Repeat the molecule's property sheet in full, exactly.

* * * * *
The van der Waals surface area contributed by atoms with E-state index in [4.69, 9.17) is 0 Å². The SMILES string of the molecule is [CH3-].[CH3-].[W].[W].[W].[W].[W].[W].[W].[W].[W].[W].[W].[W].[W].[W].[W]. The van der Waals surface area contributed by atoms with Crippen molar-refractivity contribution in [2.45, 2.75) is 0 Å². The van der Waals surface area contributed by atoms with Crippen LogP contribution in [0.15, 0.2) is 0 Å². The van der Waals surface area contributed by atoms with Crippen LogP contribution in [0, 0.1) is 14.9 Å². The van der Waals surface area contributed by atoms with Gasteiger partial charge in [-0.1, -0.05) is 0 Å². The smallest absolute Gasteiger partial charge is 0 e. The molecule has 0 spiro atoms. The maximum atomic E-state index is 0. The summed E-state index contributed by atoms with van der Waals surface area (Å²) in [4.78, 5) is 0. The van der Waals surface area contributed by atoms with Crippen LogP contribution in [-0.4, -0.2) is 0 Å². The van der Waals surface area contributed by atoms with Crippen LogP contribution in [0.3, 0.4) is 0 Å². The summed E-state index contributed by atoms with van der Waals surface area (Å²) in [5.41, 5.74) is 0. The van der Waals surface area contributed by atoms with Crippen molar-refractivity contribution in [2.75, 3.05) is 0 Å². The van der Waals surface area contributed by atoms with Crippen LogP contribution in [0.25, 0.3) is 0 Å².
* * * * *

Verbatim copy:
The van der Waals surface area contributed by atoms with E-state index in [4.69, 9.17) is 0 Å². The SMILES string of the molecule is [CH3-].[CH3-].[W].[W].[W].[W].[W].[W].[W].[W].[W].[W].[W].[W].[W].[W].[W]. The van der Waals surface area contributed by atoms with Crippen molar-refractivity contribution in [2.45, 2.75) is 0 Å². The van der Waals surface area contributed by atoms with Crippen LogP contribution in [0.15, 0.2) is 0 Å². The van der Waals surface area contributed by atoms with Crippen LogP contribution in [0, 0.1) is 14.9 Å². The van der Waals surface area contributed by atoms with Gasteiger partial charge in [-0.1, -0.05) is 0 Å². The smallest absolute Gasteiger partial charge is 0 e. The molecule has 0 spiro atoms. The maximum atomic E-state index is 0. The summed E-state index contributed by atoms with van der Waals surface area (Å²) in [4.78, 5) is 0. The van der Waals surface area contributed by atoms with Crippen LogP contribution in [-0.4, -0.2) is 0 Å². The van der Waals surface area contributed by atoms with Crippen LogP contribution in [0.3, 0.4) is 0 Å². The summed E-state index contributed by atoms with van der Waals surface area (Å²) in [5.41, 5.74) is 0. The van der Waals surface area contributed by atoms with Crippen molar-refractivity contribution in [2.75, 3.05) is 0 Å². The van der Waals surface area contributed by atoms with Crippen LogP contribution in [0.25, 0.3) is 0 Å².